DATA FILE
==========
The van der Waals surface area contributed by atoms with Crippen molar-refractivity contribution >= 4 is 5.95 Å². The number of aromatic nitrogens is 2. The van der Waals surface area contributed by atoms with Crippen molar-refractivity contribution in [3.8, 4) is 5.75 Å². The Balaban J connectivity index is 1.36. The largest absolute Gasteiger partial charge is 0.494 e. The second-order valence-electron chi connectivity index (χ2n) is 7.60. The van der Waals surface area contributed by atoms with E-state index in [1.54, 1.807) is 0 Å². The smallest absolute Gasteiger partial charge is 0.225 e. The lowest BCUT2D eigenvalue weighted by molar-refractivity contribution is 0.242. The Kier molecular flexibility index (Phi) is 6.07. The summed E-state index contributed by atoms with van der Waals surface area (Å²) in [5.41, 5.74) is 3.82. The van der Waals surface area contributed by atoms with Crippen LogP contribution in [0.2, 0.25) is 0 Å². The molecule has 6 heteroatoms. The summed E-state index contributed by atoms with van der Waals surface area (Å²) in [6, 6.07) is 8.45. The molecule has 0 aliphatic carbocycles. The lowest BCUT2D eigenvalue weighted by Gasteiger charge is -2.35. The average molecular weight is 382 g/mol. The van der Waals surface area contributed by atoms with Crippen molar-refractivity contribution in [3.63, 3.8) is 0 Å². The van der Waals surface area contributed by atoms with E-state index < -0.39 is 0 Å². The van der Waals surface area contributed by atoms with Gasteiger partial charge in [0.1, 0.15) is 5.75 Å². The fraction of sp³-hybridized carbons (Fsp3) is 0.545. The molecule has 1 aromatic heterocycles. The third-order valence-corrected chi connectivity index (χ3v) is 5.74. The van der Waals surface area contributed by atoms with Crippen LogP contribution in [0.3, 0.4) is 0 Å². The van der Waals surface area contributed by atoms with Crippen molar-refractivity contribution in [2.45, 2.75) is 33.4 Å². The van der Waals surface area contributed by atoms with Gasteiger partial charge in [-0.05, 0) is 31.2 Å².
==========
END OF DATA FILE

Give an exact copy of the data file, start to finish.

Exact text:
The van der Waals surface area contributed by atoms with Crippen molar-refractivity contribution >= 4 is 5.95 Å². The number of aromatic nitrogens is 2. The van der Waals surface area contributed by atoms with Crippen molar-refractivity contribution in [3.8, 4) is 5.75 Å². The Balaban J connectivity index is 1.36. The largest absolute Gasteiger partial charge is 0.494 e. The second-order valence-electron chi connectivity index (χ2n) is 7.60. The van der Waals surface area contributed by atoms with E-state index in [1.54, 1.807) is 0 Å². The smallest absolute Gasteiger partial charge is 0.225 e. The lowest BCUT2D eigenvalue weighted by molar-refractivity contribution is 0.242. The Kier molecular flexibility index (Phi) is 6.07. The summed E-state index contributed by atoms with van der Waals surface area (Å²) in [5.41, 5.74) is 3.82. The van der Waals surface area contributed by atoms with Crippen LogP contribution in [0.2, 0.25) is 0 Å². The molecule has 6 heteroatoms. The summed E-state index contributed by atoms with van der Waals surface area (Å²) in [6, 6.07) is 8.45. The molecule has 0 aliphatic carbocycles. The lowest BCUT2D eigenvalue weighted by Gasteiger charge is -2.35. The average molecular weight is 382 g/mol. The van der Waals surface area contributed by atoms with Crippen molar-refractivity contribution in [3.63, 3.8) is 0 Å². The van der Waals surface area contributed by atoms with E-state index < -0.39 is 0 Å². The van der Waals surface area contributed by atoms with Gasteiger partial charge in [0.1, 0.15) is 5.75 Å². The fraction of sp³-hybridized carbons (Fsp3) is 0.545. The molecule has 1 aromatic heterocycles. The third-order valence-corrected chi connectivity index (χ3v) is 5.74. The van der Waals surface area contributed by atoms with Crippen LogP contribution in [0.3, 0.4) is 0 Å². The van der Waals surface area contributed by atoms with Crippen molar-refractivity contribution in [2.45, 2.75) is 33.4 Å². The van der Waals surface area contributed by atoms with Gasteiger partial charge in [-0.05, 0) is 31.2 Å².